Coffee is brewed more slowly and with less pressure. The beans used are also not as finely ground. This brewing method results in a well-balanced cup of coffee that isn’t quite as strong or bitter as espresso. Get to know the best coffee brands.

Because of the difference in pressure when brewing, in addition to the length of brew time, the consistency of espresso vs. coffee is what varies the most. Espresso is creamy and thick, while coffee is more watered down (if you’ve ever heard coffee haters calling it bean water, well, they’re not really wrong).

Noting this difference will come in handy when drinking or baking: You’re probably not going to get a rich espresso martini or a mouthwatering tiramisu if you swap espresso shots for coffee. And you can even use espresso powder in recipes that don’t call for it; espresso can uplift the flavor of chocolate.

Espresso beans vs. coffee beans

So how are the end results so different if the beans come from the same place? Well, the beans do all start out as coffee beans. It’s when they’re roasted for brewing, though, that they become labeled as espresso beans and coffee beans.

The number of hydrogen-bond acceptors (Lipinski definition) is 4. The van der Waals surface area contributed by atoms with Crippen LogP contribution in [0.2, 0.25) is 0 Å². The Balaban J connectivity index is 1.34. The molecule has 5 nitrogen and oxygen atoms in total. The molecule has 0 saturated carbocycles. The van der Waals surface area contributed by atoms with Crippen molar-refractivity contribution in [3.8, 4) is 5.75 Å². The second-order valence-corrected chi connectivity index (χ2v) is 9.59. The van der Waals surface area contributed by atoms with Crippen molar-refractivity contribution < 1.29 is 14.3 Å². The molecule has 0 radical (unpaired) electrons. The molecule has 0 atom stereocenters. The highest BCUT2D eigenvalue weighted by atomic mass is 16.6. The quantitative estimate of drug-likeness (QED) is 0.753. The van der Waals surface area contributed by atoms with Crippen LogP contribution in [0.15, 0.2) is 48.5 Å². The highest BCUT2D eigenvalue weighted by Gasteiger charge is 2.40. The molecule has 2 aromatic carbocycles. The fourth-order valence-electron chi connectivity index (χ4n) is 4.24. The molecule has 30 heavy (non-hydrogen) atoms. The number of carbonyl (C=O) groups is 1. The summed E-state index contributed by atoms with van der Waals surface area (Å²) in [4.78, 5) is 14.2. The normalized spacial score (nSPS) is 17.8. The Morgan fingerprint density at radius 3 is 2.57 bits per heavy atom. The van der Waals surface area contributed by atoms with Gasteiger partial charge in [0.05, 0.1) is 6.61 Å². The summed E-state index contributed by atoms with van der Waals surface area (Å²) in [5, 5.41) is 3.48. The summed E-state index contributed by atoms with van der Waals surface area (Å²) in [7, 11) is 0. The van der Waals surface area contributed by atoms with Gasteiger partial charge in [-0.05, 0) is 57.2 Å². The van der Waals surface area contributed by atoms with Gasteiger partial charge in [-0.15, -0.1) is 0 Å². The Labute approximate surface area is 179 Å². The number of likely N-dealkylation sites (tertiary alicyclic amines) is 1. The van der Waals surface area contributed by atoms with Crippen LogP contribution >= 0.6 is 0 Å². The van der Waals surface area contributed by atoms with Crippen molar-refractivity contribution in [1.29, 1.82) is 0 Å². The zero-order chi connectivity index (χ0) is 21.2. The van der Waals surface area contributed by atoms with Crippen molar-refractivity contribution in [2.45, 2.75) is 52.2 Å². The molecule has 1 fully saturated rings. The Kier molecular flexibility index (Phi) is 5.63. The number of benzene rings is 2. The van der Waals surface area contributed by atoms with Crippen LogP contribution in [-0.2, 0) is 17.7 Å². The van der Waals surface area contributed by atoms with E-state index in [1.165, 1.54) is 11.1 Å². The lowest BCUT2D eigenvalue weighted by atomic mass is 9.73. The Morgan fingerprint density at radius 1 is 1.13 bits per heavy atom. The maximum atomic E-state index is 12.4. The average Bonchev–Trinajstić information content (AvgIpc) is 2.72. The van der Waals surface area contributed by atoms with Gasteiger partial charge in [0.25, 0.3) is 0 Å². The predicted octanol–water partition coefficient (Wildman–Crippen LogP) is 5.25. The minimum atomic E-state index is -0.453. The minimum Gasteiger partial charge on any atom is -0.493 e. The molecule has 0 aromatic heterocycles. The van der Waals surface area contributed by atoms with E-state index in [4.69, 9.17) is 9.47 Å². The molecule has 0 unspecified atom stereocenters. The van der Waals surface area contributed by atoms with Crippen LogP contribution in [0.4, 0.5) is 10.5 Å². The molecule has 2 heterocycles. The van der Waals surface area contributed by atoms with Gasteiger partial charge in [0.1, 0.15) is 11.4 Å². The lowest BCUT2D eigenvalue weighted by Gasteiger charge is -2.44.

When beans are added to a roaster, they go through a heating process. This heating process removes any moisture in the bean. Once the beans reach a certain temperature, they will crack. This is similar to heating a bag of popcorn—once the kernels are hot enough, they pop. Once coffee beans are hot enough to crack, they are ready for grinding and brewing.

If you’re a regular at your local coffee shop and you’re a drip coffee kind of person, you’re probably used to the roasts: light, medium or dark. This is based on roast time and affects the overall taste of the brewed beverage. Light roast coffee, for example, might taste milder than a dark roast, which has a bitter aftertaste.

Espresso beans are roasted even longer than regular dark roast coffee beans. During the roasting process, roasters might even wait for a second crack in the beans. The second crack means the beans are releasing oils, which is what eventually creates that creamier, fuller texture when sipping espresso versus coffee.

Blonde espresso vs. regular espresso

Regular espresso comes from the darkly roasted beans we mentioned above. The resulting brew will be bitter and heavy. Blonde espresso is more of a trendy marketing term, but it’s essentially an espresso bean on the lighter end of the roasting scale. Because it goes through a shorter roasting period, blonde espresso will be less bitter and a bit lighter on the palate.

Caffeine in espresso vs. coffee